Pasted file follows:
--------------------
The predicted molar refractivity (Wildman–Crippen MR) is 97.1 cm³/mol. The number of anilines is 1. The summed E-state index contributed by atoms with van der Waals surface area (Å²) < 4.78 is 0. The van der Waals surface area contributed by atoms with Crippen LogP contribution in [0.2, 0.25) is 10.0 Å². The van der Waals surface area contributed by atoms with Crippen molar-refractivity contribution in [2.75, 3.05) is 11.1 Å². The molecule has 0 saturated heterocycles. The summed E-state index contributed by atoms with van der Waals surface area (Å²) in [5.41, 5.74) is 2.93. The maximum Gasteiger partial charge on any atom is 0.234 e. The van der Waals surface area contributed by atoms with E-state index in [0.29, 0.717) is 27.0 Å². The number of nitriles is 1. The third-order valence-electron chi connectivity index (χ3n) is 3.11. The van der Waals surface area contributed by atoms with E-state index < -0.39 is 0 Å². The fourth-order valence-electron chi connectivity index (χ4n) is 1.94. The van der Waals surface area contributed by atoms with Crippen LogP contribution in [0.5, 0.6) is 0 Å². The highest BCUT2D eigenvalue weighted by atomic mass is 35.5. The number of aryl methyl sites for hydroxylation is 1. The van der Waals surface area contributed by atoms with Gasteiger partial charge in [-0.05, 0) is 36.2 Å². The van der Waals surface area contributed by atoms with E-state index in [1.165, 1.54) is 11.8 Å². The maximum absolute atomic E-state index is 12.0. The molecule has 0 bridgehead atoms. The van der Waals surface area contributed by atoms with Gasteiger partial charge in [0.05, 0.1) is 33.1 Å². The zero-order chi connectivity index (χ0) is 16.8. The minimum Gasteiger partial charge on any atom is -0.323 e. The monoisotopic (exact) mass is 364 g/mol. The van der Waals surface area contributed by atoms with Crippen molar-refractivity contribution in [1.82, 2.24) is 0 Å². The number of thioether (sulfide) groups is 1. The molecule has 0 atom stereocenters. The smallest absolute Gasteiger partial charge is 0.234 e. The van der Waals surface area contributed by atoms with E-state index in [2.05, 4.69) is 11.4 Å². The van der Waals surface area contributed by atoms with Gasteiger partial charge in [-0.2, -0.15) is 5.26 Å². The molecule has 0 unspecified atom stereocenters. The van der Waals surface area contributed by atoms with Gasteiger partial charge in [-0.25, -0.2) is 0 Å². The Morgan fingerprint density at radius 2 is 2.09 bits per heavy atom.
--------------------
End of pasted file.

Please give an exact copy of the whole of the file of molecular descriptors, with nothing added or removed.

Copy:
The predicted molar refractivity (Wildman–Crippen MR) is 97.1 cm³/mol. The number of anilines is 1. The summed E-state index contributed by atoms with van der Waals surface area (Å²) < 4.78 is 0. The van der Waals surface area contributed by atoms with Crippen LogP contribution in [0.2, 0.25) is 10.0 Å². The van der Waals surface area contributed by atoms with Crippen molar-refractivity contribution in [2.75, 3.05) is 11.1 Å². The molecule has 0 saturated heterocycles. The summed E-state index contributed by atoms with van der Waals surface area (Å²) in [5.41, 5.74) is 2.93. The maximum Gasteiger partial charge on any atom is 0.234 e. The van der Waals surface area contributed by atoms with E-state index in [0.29, 0.717) is 27.0 Å². The number of nitriles is 1. The third-order valence-electron chi connectivity index (χ3n) is 3.11. The van der Waals surface area contributed by atoms with E-state index < -0.39 is 0 Å². The fourth-order valence-electron chi connectivity index (χ4n) is 1.94. The van der Waals surface area contributed by atoms with Crippen LogP contribution in [0.5, 0.6) is 0 Å². The highest BCUT2D eigenvalue weighted by atomic mass is 35.5. The number of aryl methyl sites for hydroxylation is 1. The van der Waals surface area contributed by atoms with Gasteiger partial charge in [-0.05, 0) is 36.2 Å². The van der Waals surface area contributed by atoms with E-state index in [1.165, 1.54) is 11.8 Å². The maximum absolute atomic E-state index is 12.0. The molecule has 0 bridgehead atoms. The van der Waals surface area contributed by atoms with Gasteiger partial charge in [0.05, 0.1) is 33.1 Å². The zero-order chi connectivity index (χ0) is 16.8. The minimum Gasteiger partial charge on any atom is -0.323 e. The monoisotopic (exact) mass is 364 g/mol. The van der Waals surface area contributed by atoms with Crippen molar-refractivity contribution in [1.82, 2.24) is 0 Å². The number of thioether (sulfide) groups is 1. The molecule has 0 atom stereocenters. The smallest absolute Gasteiger partial charge is 0.234 e. The van der Waals surface area contributed by atoms with E-state index in [2.05, 4.69) is 11.4 Å². The van der Waals surface area contributed by atoms with Gasteiger partial charge in [-0.2, -0.15) is 5.26 Å². The molecule has 0 unspecified atom stereocenters. The van der Waals surface area contributed by atoms with Gasteiger partial charge in [-0.25, -0.2) is 0 Å². The Morgan fingerprint density at radius 2 is 2.09 bits per heavy atom.